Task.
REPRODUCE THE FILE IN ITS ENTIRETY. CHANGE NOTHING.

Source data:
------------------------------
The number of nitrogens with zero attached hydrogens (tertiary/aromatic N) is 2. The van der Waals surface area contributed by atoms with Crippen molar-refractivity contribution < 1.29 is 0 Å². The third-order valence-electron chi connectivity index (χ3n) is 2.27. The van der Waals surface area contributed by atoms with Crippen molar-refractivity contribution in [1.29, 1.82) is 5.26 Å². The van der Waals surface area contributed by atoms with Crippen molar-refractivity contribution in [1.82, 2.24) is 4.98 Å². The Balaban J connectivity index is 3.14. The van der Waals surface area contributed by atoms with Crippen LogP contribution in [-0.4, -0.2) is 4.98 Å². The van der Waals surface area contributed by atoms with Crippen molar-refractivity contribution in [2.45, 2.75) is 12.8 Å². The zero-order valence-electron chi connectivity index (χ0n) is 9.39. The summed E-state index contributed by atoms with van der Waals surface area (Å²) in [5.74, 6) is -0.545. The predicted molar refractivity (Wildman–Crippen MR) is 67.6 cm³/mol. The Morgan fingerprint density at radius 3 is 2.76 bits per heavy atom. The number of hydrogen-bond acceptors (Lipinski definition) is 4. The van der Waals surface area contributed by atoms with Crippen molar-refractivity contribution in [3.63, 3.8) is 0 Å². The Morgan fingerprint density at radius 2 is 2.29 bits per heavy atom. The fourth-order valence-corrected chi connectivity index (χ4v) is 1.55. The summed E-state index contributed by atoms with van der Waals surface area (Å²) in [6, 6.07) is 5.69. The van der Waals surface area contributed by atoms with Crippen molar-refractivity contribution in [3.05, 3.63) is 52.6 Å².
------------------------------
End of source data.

The number of nitrogens with zero attached hydrogens (tertiary/aromatic N) is 2. The van der Waals surface area contributed by atoms with Crippen molar-refractivity contribution < 1.29 is 0 Å². The third-order valence-electron chi connectivity index (χ3n) is 2.27. The van der Waals surface area contributed by atoms with Crippen molar-refractivity contribution in [1.29, 1.82) is 5.26 Å². The van der Waals surface area contributed by atoms with Crippen molar-refractivity contribution in [1.82, 2.24) is 4.98 Å². The Balaban J connectivity index is 3.14. The van der Waals surface area contributed by atoms with Crippen LogP contribution in [-0.4, -0.2) is 4.98 Å². The van der Waals surface area contributed by atoms with Crippen molar-refractivity contribution in [2.45, 2.75) is 12.8 Å². The zero-order valence-electron chi connectivity index (χ0n) is 9.39. The summed E-state index contributed by atoms with van der Waals surface area (Å²) in [5.74, 6) is -0.545. The predicted molar refractivity (Wildman–Crippen MR) is 67.6 cm³/mol. The Morgan fingerprint density at radius 3 is 2.76 bits per heavy atom. The number of hydrogen-bond acceptors (Lipinski definition) is 4. The van der Waals surface area contributed by atoms with Crippen molar-refractivity contribution in [3.63, 3.8) is 0 Å². The Morgan fingerprint density at radius 2 is 2.29 bits per heavy atom. The fourth-order valence-corrected chi connectivity index (χ4v) is 1.55. The summed E-state index contributed by atoms with van der Waals surface area (Å²) in [6, 6.07) is 5.69. The van der Waals surface area contributed by atoms with Crippen molar-refractivity contribution in [3.05, 3.63) is 52.6 Å².